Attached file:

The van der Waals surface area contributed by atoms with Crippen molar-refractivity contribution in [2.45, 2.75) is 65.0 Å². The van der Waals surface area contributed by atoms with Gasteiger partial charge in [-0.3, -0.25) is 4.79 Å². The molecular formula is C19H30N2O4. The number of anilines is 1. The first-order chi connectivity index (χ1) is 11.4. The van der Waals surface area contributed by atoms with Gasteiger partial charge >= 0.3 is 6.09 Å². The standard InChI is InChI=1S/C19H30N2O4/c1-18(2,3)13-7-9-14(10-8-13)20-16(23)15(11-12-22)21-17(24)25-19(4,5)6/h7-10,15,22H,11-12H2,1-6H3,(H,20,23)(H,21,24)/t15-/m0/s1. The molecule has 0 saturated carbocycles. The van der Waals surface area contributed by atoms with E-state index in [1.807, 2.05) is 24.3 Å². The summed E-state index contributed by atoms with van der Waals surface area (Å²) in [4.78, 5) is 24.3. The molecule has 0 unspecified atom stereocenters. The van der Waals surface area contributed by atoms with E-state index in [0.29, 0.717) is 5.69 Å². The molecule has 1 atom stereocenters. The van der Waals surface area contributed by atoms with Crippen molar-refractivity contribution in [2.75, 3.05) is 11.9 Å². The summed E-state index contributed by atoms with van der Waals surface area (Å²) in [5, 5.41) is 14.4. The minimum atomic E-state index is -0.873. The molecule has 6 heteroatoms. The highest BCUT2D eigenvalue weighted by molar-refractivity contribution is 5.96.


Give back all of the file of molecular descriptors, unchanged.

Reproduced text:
The van der Waals surface area contributed by atoms with Crippen molar-refractivity contribution in [2.45, 2.75) is 65.0 Å². The van der Waals surface area contributed by atoms with Gasteiger partial charge in [-0.3, -0.25) is 4.79 Å². The molecular formula is C19H30N2O4. The number of anilines is 1. The first-order chi connectivity index (χ1) is 11.4. The van der Waals surface area contributed by atoms with Gasteiger partial charge >= 0.3 is 6.09 Å². The standard InChI is InChI=1S/C19H30N2O4/c1-18(2,3)13-7-9-14(10-8-13)20-16(23)15(11-12-22)21-17(24)25-19(4,5)6/h7-10,15,22H,11-12H2,1-6H3,(H,20,23)(H,21,24)/t15-/m0/s1. The molecule has 0 saturated carbocycles. The van der Waals surface area contributed by atoms with E-state index in [1.807, 2.05) is 24.3 Å². The summed E-state index contributed by atoms with van der Waals surface area (Å²) in [4.78, 5) is 24.3. The molecule has 0 unspecified atom stereocenters. The van der Waals surface area contributed by atoms with E-state index in [0.29, 0.717) is 5.69 Å². The molecule has 1 atom stereocenters. The van der Waals surface area contributed by atoms with Crippen molar-refractivity contribution in [2.75, 3.05) is 11.9 Å². The summed E-state index contributed by atoms with van der Waals surface area (Å²) in [5, 5.41) is 14.4. The minimum atomic E-state index is -0.873. The molecule has 6 heteroatoms. The highest BCUT2D eigenvalue weighted by molar-refractivity contribution is 5.96.